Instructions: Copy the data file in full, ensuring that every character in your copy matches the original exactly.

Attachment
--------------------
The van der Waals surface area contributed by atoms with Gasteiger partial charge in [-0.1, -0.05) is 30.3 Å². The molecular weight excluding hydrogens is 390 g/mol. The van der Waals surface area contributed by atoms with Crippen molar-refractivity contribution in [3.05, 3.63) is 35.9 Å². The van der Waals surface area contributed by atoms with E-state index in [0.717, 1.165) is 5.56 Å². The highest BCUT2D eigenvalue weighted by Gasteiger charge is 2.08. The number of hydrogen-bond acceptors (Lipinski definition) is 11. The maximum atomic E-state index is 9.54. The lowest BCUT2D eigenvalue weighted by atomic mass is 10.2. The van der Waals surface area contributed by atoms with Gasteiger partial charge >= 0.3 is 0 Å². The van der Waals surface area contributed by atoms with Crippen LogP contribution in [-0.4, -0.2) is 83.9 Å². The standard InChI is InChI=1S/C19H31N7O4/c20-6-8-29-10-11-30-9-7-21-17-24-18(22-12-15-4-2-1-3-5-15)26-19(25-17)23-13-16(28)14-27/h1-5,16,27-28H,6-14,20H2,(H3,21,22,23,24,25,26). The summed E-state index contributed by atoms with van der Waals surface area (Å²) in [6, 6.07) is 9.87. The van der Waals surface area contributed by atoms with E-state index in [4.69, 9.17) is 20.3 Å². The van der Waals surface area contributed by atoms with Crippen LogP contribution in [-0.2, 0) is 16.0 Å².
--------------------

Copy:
The van der Waals surface area contributed by atoms with Gasteiger partial charge in [-0.1, -0.05) is 30.3 Å². The molecular weight excluding hydrogens is 390 g/mol. The van der Waals surface area contributed by atoms with Crippen molar-refractivity contribution in [3.05, 3.63) is 35.9 Å². The van der Waals surface area contributed by atoms with E-state index in [0.717, 1.165) is 5.56 Å². The highest BCUT2D eigenvalue weighted by Gasteiger charge is 2.08. The number of hydrogen-bond acceptors (Lipinski definition) is 11. The maximum atomic E-state index is 9.54. The lowest BCUT2D eigenvalue weighted by atomic mass is 10.2. The van der Waals surface area contributed by atoms with Gasteiger partial charge >= 0.3 is 0 Å². The van der Waals surface area contributed by atoms with Crippen LogP contribution in [-0.4, -0.2) is 83.9 Å². The standard InChI is InChI=1S/C19H31N7O4/c20-6-8-29-10-11-30-9-7-21-17-24-18(22-12-15-4-2-1-3-5-15)26-19(25-17)23-13-16(28)14-27/h1-5,16,27-28H,6-14,20H2,(H3,21,22,23,24,25,26). The summed E-state index contributed by atoms with van der Waals surface area (Å²) in [6, 6.07) is 9.87. The van der Waals surface area contributed by atoms with E-state index in [4.69, 9.17) is 20.3 Å². The van der Waals surface area contributed by atoms with Crippen LogP contribution in [-0.2, 0) is 16.0 Å².